Don’t demolish a usable building
I have previously written outlining my reasons for objecting to the proposed demolition and rebuilding of Knaresborough Pool, causing the unnecessary loss of many mature trees, the loss of the playground and the imposition of a large, ugly building which will loom over Rose Cottage (a listed building) and the other houses on Isles Lane.
I do support the concept of providing sports facilities for the town, but not at the cost of the environment.
The council claims to be pursuing a strategy of carbon reduction, whilst promoting a project which will cause massive carbon emissions.
The current building could be substantially improved to reduce carbon emissions, whilst avoiding the loss of the established trees and the increased footprint of the pool building.
The construction works, the demolition of the existing building, the cutting down of trees, the manufacture and transportation of new materials and old materials, will all add to the carbon burden on the planet.
This will not be ‘offset’ by planting a few young trees, which will take decades to grow to a substantial size.
We need to prevent the additional carbon emissions now, not in the future.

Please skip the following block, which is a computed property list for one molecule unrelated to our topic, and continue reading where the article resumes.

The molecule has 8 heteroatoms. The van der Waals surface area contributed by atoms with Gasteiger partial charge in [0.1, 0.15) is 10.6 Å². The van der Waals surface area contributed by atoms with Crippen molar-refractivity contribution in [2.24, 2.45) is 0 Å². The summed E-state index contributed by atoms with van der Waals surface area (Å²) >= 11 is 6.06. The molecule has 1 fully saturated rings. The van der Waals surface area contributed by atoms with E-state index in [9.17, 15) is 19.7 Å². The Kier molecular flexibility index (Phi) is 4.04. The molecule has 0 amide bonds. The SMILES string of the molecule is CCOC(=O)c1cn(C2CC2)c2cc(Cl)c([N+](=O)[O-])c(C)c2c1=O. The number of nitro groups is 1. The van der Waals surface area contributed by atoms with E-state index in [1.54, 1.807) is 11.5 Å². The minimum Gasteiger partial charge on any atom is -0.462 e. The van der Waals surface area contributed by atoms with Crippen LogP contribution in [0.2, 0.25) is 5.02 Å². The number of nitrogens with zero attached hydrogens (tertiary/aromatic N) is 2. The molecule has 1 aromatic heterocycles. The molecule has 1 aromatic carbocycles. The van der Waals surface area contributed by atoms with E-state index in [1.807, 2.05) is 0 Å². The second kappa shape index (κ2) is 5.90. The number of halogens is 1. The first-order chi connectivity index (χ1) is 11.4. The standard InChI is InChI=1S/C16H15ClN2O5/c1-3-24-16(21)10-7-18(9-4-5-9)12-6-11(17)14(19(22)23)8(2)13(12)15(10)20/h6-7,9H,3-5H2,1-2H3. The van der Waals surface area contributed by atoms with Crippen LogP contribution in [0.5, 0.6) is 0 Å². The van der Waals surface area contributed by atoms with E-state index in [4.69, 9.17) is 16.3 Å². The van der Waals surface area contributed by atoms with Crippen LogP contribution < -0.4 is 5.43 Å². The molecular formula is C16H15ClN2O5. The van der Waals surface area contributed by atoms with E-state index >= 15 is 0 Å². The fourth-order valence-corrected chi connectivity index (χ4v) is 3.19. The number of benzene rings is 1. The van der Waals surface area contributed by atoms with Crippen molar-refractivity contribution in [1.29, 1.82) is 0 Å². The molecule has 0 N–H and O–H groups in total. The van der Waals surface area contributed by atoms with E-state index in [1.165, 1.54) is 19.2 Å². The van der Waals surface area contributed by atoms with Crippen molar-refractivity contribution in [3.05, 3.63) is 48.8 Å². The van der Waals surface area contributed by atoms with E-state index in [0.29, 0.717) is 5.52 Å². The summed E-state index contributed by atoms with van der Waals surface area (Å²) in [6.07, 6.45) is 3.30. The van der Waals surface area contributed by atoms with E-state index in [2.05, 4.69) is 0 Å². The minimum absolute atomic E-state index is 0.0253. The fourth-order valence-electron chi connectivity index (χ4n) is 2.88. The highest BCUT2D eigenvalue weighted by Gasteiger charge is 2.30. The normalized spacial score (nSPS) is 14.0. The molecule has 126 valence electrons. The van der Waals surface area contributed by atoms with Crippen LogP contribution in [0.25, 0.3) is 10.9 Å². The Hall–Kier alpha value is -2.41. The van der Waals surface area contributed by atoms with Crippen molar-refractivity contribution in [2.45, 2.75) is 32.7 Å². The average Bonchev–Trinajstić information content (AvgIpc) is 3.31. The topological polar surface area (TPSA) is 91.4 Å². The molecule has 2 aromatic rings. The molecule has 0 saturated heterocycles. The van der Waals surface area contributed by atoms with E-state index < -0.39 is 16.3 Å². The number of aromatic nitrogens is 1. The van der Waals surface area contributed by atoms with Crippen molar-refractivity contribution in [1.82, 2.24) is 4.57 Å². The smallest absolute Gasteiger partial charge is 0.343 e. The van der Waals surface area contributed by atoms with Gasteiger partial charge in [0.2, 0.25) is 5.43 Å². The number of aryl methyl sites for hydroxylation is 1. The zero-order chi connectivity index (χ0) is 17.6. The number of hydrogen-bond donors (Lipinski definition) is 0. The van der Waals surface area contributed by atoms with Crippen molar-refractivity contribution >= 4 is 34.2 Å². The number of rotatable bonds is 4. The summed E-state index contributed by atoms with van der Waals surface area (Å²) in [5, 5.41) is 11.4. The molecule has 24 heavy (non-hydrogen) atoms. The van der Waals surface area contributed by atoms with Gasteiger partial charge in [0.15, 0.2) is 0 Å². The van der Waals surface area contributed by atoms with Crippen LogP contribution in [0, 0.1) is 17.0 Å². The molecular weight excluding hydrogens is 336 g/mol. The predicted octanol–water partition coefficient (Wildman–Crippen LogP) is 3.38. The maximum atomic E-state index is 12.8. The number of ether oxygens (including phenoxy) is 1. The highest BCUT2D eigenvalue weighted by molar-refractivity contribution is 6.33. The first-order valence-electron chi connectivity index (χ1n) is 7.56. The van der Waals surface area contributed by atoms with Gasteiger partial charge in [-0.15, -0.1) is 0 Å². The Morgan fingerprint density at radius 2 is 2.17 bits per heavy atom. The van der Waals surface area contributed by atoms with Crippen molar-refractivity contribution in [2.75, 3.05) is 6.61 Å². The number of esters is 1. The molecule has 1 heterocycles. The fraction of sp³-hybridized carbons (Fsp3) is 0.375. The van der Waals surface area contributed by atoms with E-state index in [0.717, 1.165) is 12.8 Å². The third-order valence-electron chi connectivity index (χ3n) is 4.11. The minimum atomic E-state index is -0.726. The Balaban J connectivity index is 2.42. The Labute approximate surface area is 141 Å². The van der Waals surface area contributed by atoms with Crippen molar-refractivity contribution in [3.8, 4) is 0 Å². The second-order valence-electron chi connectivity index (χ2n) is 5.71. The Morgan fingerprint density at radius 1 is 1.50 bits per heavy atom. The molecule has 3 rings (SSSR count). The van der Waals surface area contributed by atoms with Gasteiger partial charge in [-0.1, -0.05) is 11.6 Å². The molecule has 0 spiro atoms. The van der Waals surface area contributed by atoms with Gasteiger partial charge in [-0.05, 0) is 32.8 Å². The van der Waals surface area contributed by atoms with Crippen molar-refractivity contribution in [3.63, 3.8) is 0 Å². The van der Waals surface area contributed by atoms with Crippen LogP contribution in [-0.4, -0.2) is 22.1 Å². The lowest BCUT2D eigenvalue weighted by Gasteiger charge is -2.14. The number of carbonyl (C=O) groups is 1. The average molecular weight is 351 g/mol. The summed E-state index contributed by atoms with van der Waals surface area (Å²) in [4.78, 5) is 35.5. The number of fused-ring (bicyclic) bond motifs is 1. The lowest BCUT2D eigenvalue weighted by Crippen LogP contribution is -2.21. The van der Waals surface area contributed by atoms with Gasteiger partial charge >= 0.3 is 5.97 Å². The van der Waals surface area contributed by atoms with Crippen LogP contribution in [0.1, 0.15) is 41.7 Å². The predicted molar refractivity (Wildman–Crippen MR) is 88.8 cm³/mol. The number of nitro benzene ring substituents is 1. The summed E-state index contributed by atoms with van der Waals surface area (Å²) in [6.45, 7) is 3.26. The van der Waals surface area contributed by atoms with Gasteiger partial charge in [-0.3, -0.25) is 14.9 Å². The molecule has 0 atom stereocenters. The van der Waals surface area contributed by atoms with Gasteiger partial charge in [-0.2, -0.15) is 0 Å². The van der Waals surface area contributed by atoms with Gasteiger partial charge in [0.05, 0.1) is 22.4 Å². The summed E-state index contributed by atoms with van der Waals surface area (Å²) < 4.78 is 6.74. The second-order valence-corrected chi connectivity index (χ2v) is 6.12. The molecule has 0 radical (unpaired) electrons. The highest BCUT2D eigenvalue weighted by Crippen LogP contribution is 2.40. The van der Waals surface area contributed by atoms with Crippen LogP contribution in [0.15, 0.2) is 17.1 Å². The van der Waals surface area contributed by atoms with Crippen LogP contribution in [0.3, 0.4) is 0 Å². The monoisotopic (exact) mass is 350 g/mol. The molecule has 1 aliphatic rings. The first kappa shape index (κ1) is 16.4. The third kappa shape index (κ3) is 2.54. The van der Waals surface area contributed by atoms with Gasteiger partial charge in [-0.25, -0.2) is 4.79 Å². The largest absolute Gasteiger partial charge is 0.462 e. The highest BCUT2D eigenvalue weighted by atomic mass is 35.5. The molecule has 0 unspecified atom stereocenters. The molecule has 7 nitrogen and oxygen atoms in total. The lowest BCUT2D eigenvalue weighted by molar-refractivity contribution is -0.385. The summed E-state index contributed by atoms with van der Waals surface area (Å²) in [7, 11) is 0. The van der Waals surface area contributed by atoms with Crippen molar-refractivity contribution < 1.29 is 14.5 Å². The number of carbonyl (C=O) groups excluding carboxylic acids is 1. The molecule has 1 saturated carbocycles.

The only way to do that is by adapting the current building, whilst preserving the rest of Fysche Field.
The alternative proposal of building first floor extensions around the current building and adapting the current building was declared as “technically unfeasible” by the council and yet a very similar scheme was recently approved for the Hydro!
Now I am horrified to see that the planning application is being recommended for approval, despite objections from Sport England.
This scheme will cause a loss of playing field space and a football pitch.
As any parent of young footballers will know, Fysche Field is a much-used field for junior football teams.
Yet in the official correspondence about the application, I read that the pitches haven’t been used in the last five years! This is not true.
The planned replacement playground is much smaller and located next to the car park, where children will be exposed to more pollution.
The total available area for cost-free recreational use will be diminished
We still have not seen any professional survey proving that the current pool is beyond refurbishment nor that there is a need for a bigger pool and gym facilities.
Just last week the council approved plans to convert the former Lidl site into a gym, thereby substantially increasing gym provision in the town.
How many gyms do we actually need and how will the council-owned gym compete with private sector gyms?
I have been very happy to see the increasing interest in achieving net zero shown by the people of the Harrogate District and the council’s declaration of intent to have a net-zero carbon economy by 2038.
But now they need to put this into practice. Demolition of usable buildings is not the way forward.